Month: August 2012

Aircraft Personal Use: SIFL Rates For The 2nd Half Of 2012

Aircraft Personal Use:  SIFL Rates 2012

This article provides the “ingredients” used in calculating Standard Industry Fare Level (SIFL) charges for personal non-entertainment (PNE) use of aircraft. 
For the uninitiated, the SIFL calculation is used to impute income (compensation) to the executive using the plane for a narrow class of non-business, but non-leisure related activities.  PNE use can include, for example, the use of the plane to attend a family funeral.  The expenses attributable to these flights are generally deductible so long as the executive recognizes the SIFL phantom income.

The most updated SIFL rates for flights taken between 7/1/12 -12/31/12 are:

  • 0 to 500 miles = $.2569 per mile
  • 501-1,500 miles = $.1959 per mile
  • Over 1,500 miles = $.1884 per mile

These charges are calculated “marginally” like income tax rates, that is, you calculate the SIFL mileage charge for each stratum and then add them together. Example:  1,000-mile flight will require calculating 500 miles x $0.2569, plus 500 miles x $0.1959.

This figure is then multiplied by an “aircraft multiple” that depends on two additional factors, first, the Gross Takeoff Weight (GTOW) of the plane, and second, whether the individual generating the SIFL charge is a “control” versus a “non-control” employee.  In essence, the larger the plane the larger the multiplier, since SIFL is a “special valuation rule” designed to capture the theoretical value of a first class ticket aboard that type of plane.  Also, control employees generate more SIFL income than non-control employees, in theory an adjustment that attributes more income to owners, directors and officers than to other employees.  In some cases this reduces the overall bill (a non-control employee multiplier for a small airplane is as low as 15.6%), and in others greatly expands it (a control employee flying a heavy jet multiplies the miles by 4).  Call me for the exact figures and some things to look out for.

Top off this figure with a “terminal charge”, which is updated twice per year.  The terminal charge for the second half of 2012 it is $46.97 per SIFL-qualified flight.

(Updated 08/23/2012)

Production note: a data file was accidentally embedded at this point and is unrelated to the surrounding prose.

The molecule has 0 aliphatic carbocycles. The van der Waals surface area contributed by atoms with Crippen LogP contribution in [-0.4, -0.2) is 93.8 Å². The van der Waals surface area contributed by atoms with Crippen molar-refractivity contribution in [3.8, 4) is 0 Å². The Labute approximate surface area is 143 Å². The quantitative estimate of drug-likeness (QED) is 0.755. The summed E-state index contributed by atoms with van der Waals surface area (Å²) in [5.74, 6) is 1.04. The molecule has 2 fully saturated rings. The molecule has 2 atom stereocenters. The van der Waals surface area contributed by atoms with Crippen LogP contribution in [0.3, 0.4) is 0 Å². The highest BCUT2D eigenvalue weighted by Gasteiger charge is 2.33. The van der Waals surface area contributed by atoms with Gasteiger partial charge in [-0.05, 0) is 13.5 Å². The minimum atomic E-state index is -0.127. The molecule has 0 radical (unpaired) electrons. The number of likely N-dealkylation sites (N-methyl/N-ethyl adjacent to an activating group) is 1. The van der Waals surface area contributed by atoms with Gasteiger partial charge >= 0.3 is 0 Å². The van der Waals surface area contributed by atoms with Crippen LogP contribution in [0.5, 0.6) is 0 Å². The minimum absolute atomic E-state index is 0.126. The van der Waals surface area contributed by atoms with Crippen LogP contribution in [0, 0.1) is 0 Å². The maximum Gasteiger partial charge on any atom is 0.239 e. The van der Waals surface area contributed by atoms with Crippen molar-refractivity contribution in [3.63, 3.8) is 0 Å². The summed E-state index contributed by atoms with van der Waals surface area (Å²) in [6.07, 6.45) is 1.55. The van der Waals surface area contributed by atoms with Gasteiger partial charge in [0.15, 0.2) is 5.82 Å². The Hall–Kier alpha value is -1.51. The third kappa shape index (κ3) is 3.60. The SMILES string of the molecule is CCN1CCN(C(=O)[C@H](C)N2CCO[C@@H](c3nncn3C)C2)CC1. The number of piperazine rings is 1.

Federal Excise Tax Audits: How smart decisions can keep you out of trouble

The Federal Excise Tax (FET) on commercial flights, by definition, is a tax on “amounts paid for transportation by air of persons” under IRC Sec. 4261. This generally refers to transportation by air that begins and ends in the United States. Traditionally non-transportation services such as charges for meals, hotel accommodations and so forth have not been subject to FET, nor have aircraft management services that do not relate to particular flights.

Federal excise tax audits haven’t always been a bone of contention for smaller private aviation companies. More recently, however, management companies, brokers and owners have growing concerns that they may be next on the list to be audited.

The FET has been an easy way for the IRS to target these companies for audit based on the somewhat loose definition of what makes an “amount paid for transportation”. Many private aviation companies charge one fee that includes both transportation and non-transportation components. The operator may subtract the amount received for non-transportation services, and pay the government its 7.5% on the “true” transportation amount, fine. A one size fits all invoice however, while customer friendly, can create a headache. A best practice is to break out the charges for transportation and non-transportation charges for everyone to see. Why make your life hard and the auditor’s job easy?

And what of charter brokers? Upon audit the IRS could view a charter broker as assuming the burden of making sure the FET is paid, despite the fact that he isn’t responsible for the operator’s taxes. The broker could be fingered as a responsible party having touched the taxable amounts. One suggestion: include language in your brokerage agreement that clearly specifies that it is the operator who collects and is responsible for paying “any and all applicable taxes”.

Further, even if you collect a lump sum from you customer, make this separation before sending it along to the operator. You might even consider making two separate payments to the operator based on what THEY consider their taxable or non-taxable services. Be ready to present a detailed account of what you collected, for what, from whom, and who is required to calculate and remit the tax. To a numbers guy numbers speak louder than words.

Contact us today for a brief consultation to make sure your tax records are in line both you’re your business practices and the best practices when it comes to FET. With these matters squared away, and the threat of audit diminished, you can focus your energies where they belong: your business.